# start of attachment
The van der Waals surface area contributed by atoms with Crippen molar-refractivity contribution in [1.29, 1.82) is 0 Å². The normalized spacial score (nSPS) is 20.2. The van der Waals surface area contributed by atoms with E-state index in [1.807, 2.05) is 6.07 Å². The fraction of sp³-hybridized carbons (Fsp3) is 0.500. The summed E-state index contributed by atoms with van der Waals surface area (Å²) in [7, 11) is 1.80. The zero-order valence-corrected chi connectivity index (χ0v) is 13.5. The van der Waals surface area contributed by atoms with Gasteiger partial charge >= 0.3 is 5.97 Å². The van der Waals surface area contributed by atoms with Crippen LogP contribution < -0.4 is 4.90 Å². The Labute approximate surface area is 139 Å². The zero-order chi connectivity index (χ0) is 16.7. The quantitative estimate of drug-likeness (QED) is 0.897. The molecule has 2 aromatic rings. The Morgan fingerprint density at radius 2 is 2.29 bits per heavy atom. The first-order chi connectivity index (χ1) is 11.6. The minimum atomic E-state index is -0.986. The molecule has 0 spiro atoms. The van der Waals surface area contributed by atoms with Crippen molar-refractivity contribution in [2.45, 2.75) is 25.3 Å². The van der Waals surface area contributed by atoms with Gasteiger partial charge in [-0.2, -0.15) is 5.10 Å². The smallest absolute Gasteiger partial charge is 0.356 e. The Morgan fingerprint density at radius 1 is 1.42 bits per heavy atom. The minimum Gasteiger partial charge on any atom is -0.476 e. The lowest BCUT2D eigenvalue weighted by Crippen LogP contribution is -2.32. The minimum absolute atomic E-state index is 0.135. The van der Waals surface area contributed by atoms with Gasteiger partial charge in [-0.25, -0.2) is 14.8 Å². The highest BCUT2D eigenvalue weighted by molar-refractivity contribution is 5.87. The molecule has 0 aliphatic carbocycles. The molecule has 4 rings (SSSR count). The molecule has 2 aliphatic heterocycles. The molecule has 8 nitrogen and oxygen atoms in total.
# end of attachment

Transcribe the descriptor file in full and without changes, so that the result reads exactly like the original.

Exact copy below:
The van der Waals surface area contributed by atoms with Crippen molar-refractivity contribution in [1.29, 1.82) is 0 Å². The normalized spacial score (nSPS) is 20.2. The van der Waals surface area contributed by atoms with E-state index in [1.807, 2.05) is 6.07 Å². The fraction of sp³-hybridized carbons (Fsp3) is 0.500. The summed E-state index contributed by atoms with van der Waals surface area (Å²) in [7, 11) is 1.80. The zero-order valence-corrected chi connectivity index (χ0v) is 13.5. The van der Waals surface area contributed by atoms with Gasteiger partial charge >= 0.3 is 5.97 Å². The van der Waals surface area contributed by atoms with Crippen LogP contribution < -0.4 is 4.90 Å². The Labute approximate surface area is 139 Å². The zero-order chi connectivity index (χ0) is 16.7. The quantitative estimate of drug-likeness (QED) is 0.897. The molecule has 2 aromatic rings. The Morgan fingerprint density at radius 2 is 2.29 bits per heavy atom. The first-order chi connectivity index (χ1) is 11.6. The minimum atomic E-state index is -0.986. The molecule has 0 spiro atoms. The van der Waals surface area contributed by atoms with Crippen molar-refractivity contribution in [2.45, 2.75) is 25.3 Å². The van der Waals surface area contributed by atoms with Gasteiger partial charge in [-0.2, -0.15) is 5.10 Å². The smallest absolute Gasteiger partial charge is 0.356 e. The Morgan fingerprint density at radius 1 is 1.42 bits per heavy atom. The minimum Gasteiger partial charge on any atom is -0.476 e. The lowest BCUT2D eigenvalue weighted by Crippen LogP contribution is -2.32. The minimum absolute atomic E-state index is 0.135. The van der Waals surface area contributed by atoms with Gasteiger partial charge in [-0.25, -0.2) is 14.8 Å². The highest BCUT2D eigenvalue weighted by molar-refractivity contribution is 5.87. The molecule has 0 aliphatic carbocycles. The molecule has 4 rings (SSSR count). The molecule has 2 aliphatic heterocycles. The molecule has 8 nitrogen and oxygen atoms in total.